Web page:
As a volunteer last phase, I got to take a field trip out to Hector’s Island- stopping in Coca on the way there and back for pastries, chicken, internet, and other grocery shopping. This phase on staff, 3 staff members went, leaving Jenn, Jas, and myself to take care of base camp- and boy did we live it up. Let me start by saying, meat is very hard to come by. With no electricity and the lack of land, time, and ability to raise chickens- we are limited to the option of a local plate of seco de pollo- a chicken dish with rice at the market on Saturday mornings. However, when you no longer have to cook for 30 people and vegetarians: the statement ‘when there is a will, there is a way’ takes on a new meaning. Thursday morning I briefly woke up at 5am as I heard the volunteers making their way to the road to catch the morning bus to Coca. I woke up again at 8.30 which was a lovely sleep-in from the traditional 6:30am morning. Having a breakfast of scrambled eggs and fruit, I was absolutely thrilled to not eat porridge. I got ready to teach TEFL down at Puerto Rico for the Thursday lesson. Still on base camp were a couple of graduates from the Yachana technical high school doing internships. So, they helped with teaching the lesson and more importantly buying a chicken from the small shop.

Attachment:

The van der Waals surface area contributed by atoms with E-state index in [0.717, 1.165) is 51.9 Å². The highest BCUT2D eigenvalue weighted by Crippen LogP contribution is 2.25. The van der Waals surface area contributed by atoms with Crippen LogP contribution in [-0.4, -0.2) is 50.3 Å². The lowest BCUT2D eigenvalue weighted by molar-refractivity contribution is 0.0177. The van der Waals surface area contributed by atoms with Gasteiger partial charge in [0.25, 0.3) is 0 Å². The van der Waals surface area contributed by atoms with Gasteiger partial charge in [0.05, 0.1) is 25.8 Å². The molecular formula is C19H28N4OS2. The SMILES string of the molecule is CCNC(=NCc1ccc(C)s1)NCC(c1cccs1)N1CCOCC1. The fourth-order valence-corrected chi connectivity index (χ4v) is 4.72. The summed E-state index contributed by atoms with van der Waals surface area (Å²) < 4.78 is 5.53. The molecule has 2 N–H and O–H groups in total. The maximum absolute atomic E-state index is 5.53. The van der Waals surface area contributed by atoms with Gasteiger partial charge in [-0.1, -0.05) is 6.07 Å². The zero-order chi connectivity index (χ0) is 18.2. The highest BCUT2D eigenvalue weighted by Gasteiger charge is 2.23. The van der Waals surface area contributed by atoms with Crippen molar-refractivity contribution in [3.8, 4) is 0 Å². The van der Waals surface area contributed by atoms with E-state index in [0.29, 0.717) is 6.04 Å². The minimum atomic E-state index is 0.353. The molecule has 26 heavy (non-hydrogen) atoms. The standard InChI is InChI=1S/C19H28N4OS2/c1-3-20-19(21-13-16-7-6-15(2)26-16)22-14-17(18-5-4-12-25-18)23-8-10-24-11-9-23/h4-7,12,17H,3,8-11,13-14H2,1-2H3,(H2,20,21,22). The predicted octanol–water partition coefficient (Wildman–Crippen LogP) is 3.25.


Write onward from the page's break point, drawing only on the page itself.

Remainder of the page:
It was really neat actually. We looked at a couple different hens outside before deciding to look at one. The store owner said she was going to call Tyson. I was expecting some teenage nephew or farm worker to appear, but instead it was a slim german shepard. She picked up a pebble, threw it at the hen, and told the dog to catch it. Tyson took off like a rocket, tail wagging, and with a playful bark, the dog had caught the hen within minutes despite its attempted escape up the hill side. Listening to the command to drop it, the Ecuadorian students took the chicken form the dog and we paid our $15. To skip the details of killing and gutting the chicken, it ended on our plates for a delicious dinner of seco de pollo and produced a delicious chicken noodle soup the next day. Some afternoon swimming on Friday complimented the pancake breakfast well- this is life in the jungle. Saturday morning at the market consisted of eating chicken, buying chicken tuna, and enjoying a scenic bus ride back on the bird watching top of the tourist lodge’s vehicle as oppose to the traditional canoe we take. For lunch, we had fried chicken, dinner was tune, and Sunday we enjoyed chicken soup again. We made a couple of jokes as we put lentils on to boil Sunday afternoon because the volunteers would be back for dinner which meant we were back to eating beans. We did accomplish a lot of dirty work consisting of attacking termites every day, repairing broken boardwalks, and hauling gas tanks around for cooking- but why dwell on the bad when there was so much good food.